ASHRAE has released a guide for HVAC construction design in areas with chilly weather. 

The Cold-Climate Buildings Design Guide from the American Society of Heating, Refrigerating, and Air-Conditioning Engineers provides information on HVAC issues commonly faced by designers in wintery areas.

The association says that buildings in arctic and subarctic climates face challenges related to the cold such as remoteness, limited utilities, permafrost and extreme temperature shifts.

 “Harmonizing human comfort with the climatic realities of these environments is a balancing act,” said Erich Binder, who oversaw the writing of the guide. “Strategic design is key to building, commissioning and operating efficient and long-lasting cold-climate structures.”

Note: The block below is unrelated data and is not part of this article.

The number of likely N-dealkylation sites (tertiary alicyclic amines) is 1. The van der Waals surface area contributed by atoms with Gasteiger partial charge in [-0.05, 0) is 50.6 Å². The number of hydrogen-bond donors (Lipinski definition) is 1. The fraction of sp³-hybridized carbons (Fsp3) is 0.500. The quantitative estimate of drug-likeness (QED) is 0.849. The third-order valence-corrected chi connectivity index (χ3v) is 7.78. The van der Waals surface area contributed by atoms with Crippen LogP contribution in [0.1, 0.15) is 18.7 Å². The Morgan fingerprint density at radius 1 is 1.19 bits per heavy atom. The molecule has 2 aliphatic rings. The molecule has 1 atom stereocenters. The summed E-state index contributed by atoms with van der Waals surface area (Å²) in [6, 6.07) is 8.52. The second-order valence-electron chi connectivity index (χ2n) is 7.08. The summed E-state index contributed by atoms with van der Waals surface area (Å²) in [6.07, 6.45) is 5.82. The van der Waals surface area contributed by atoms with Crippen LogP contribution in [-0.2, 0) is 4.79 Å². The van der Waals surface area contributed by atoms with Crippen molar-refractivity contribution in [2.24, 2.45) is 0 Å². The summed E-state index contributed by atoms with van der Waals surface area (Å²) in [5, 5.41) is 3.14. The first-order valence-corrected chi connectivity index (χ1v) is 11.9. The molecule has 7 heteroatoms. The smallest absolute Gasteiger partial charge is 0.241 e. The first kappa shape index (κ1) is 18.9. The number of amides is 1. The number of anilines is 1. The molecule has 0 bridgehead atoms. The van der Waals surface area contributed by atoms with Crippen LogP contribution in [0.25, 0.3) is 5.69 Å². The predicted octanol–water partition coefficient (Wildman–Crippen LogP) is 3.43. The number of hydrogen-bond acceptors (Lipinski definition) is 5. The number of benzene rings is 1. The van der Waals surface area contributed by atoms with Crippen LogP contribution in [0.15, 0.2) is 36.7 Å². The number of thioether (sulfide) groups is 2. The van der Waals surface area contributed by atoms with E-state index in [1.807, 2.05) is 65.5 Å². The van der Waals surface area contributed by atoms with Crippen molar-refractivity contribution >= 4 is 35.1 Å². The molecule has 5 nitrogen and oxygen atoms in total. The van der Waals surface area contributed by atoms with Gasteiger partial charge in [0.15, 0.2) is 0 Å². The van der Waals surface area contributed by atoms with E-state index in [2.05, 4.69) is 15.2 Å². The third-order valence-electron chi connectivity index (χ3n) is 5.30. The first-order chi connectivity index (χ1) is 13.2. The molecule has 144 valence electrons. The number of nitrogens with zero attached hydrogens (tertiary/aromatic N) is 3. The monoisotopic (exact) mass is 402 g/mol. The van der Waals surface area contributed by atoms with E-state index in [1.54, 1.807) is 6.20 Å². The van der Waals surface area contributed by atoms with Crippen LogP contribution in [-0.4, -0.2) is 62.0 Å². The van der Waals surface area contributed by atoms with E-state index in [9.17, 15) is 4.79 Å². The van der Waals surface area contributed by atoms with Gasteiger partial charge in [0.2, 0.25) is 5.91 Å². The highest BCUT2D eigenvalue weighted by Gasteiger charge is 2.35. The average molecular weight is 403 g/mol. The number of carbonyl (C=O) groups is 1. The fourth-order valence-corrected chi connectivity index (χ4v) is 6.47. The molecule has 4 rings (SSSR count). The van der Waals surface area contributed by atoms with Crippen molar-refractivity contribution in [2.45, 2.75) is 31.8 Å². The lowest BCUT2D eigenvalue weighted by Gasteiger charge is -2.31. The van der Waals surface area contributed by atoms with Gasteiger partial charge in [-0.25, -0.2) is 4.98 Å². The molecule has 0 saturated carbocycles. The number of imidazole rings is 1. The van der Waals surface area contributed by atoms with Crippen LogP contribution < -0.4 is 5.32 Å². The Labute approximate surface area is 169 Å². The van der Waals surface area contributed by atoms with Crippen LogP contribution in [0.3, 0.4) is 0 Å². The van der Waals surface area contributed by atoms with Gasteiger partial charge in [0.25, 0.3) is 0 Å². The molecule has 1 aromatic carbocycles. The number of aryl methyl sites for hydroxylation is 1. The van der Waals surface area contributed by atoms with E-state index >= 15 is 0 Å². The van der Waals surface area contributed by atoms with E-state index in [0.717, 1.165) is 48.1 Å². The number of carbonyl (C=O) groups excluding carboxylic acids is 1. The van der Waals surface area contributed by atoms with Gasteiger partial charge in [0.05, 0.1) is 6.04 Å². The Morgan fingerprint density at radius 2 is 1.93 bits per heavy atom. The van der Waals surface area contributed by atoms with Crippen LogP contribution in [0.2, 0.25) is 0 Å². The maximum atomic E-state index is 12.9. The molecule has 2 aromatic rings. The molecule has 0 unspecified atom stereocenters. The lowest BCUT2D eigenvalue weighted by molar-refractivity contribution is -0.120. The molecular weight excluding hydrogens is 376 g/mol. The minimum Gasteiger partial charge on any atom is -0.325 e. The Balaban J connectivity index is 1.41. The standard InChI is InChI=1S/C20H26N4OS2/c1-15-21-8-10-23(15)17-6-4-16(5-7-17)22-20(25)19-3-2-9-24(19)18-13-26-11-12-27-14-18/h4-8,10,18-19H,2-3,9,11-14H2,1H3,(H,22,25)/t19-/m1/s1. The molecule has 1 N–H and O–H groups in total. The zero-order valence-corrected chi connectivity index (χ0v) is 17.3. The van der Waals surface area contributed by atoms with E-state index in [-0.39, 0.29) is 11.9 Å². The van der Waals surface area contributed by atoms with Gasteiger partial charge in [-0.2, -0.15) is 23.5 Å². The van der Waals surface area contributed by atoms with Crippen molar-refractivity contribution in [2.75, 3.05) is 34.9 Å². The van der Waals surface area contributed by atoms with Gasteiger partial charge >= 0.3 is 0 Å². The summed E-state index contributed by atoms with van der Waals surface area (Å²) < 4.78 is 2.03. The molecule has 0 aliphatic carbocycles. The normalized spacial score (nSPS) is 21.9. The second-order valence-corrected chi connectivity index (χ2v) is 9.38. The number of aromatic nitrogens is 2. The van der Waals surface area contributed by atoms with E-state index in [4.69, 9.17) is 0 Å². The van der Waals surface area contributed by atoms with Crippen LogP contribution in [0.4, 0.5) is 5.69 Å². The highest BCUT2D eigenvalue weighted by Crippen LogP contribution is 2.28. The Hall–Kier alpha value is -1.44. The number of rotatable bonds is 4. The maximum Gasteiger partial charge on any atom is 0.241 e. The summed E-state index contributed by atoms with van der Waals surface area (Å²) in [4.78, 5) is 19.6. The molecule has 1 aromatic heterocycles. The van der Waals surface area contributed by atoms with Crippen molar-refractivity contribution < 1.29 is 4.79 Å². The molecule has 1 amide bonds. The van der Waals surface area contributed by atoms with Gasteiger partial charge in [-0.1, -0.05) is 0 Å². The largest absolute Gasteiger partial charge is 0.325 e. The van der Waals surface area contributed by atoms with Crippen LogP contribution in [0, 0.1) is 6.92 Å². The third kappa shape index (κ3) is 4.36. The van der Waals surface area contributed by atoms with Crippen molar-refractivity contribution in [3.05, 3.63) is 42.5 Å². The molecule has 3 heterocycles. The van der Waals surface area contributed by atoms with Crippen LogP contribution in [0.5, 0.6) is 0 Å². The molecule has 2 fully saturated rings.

The guide provides tips from ASHRAE committee members for designing, operating and maintaining buildings and systems in cold climates, such as temperature, frozen precipitation, wind, permafrost and frozen ground.

Some of the topics covered include: the importance of keeping critical equipment sheltered; design techniques to keep windblown snow from getting into HVAC intakes; protecting HVAC market equipment from frost; avoiding or minimizing external service pipe runs; providing safe access to roof mechanical plants; and the design impacts from non-mechanical components of a facility, such as building envelope and roof construction.

Along with covering cold climates, the guide also applies to all climates that have a heating season.

“We do cover the extreme cold climates very well, but we also have very useful information for any buildings which have heating for part of the year,” said Frank Mills, who helped write the guide.

The guide also includes an appendix with seven case studies of buildings, which are located in cold and extreme cold climates, and are leaders in their field in efficiency and cold-climate design.